What does the poet have to say about his or her historical time period?

Read: Harlem Renaissance, Langston Hughes — Historical Context Sylvia Plath-Autobiographical Context Choose one of the two authors in context for this week’s assignment. What does the poet have to say about his or her historical time period? Is the poetry in any way autobiographical? If so, explain how, using symbolism and other literary elements present in at least two poems to illustrate the way the poetry reflects the poet’s life and times. Write the usual 3+ paragraph original post.


The Harlem Renaissance was a pivotal cultural and artistic movement that emerged in the early 20th century, primarily during the 1920s, in the African American community in Harlem, New York City. Langston Hughes, a prominent figure of this period, used his poetry to capture the essence of his historical time while infusing it with autobiographical elements. This essay delves into Langston Hughes’s poems to explore how he conveyed the spirit of the Harlem Renaissance and intertwined his own experiences within his verses.

Historical Context in Langston Hughes’s Poetry

Langston Hughes’s poetry serves as a poignant reflection of the historical context of the Harlem Renaissance. During this period, African Americans faced both the promise of newfound opportunities and the continued burden of racial discrimination. Hughes’s poem “The Weary Blues” provides a vivid depiction of the jazz-infused Harlem nightlife, showcasing the vibrancy and creativity that defined the era. He also tackles the theme of racial identity and pride in poems like “I, Too, Sing America,” asserting the importance of unity and resistance against oppression. These poems not only capture the spirit of the Harlem Renaissance but also comment on the socio-political climate of the time.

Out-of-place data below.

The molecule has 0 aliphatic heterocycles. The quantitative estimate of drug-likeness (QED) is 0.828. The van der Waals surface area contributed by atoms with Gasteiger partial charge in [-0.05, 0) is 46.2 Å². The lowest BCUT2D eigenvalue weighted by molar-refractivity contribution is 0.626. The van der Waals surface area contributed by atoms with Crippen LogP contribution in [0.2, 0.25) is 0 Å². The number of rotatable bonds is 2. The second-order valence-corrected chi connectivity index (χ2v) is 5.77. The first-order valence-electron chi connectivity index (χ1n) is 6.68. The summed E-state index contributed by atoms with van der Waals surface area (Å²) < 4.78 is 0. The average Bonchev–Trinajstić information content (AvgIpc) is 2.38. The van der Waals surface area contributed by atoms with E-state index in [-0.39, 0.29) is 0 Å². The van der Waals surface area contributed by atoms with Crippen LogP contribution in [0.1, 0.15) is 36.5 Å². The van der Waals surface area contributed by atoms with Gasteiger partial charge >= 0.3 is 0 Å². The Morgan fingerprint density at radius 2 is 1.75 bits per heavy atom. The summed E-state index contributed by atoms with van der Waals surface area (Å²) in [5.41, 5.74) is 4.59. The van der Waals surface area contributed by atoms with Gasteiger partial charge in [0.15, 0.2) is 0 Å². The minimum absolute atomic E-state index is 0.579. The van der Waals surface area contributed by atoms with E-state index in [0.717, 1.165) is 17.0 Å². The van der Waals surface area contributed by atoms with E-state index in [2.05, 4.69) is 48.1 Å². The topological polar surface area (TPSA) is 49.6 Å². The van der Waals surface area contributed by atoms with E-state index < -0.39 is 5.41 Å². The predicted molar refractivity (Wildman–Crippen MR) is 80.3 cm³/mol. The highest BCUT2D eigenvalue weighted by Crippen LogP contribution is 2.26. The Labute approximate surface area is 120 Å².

Autobiographical Elements and Symbolism

Langston Hughes often infused his own life experiences into his poetry. In “The Negro Speaks of Rivers,” he draws upon his travels and experiences as a young man, symbolizing the deep connection between African Americans and their heritage. Moreover, “Mother to Son” can be interpreted as an autobiographical dialogue between Hughes and his own mother, reflecting the struggles and aspirations of his life. Hughes skillfully utilizes symbolism, such as the staircase in “Mother to Son,” to convey the resilience and determination needed to overcome life’s obstacles.


Langston Hughes’s poetry stands as a testament to the historical significance of the Harlem Renaissance. Through his verses, he not only encapsulated the vibrant cultural and artistic movement of his time but also shared his own life experiences as an African American. The interplay of historical context and autobiographical elements, enriched by symbolism, makes Hughes’s poetry a profound reflection of both his life and the times in which he lived. His work continues to be a source of inspiration and insight into the complexities of the African American experience during the Harlem Renaissance.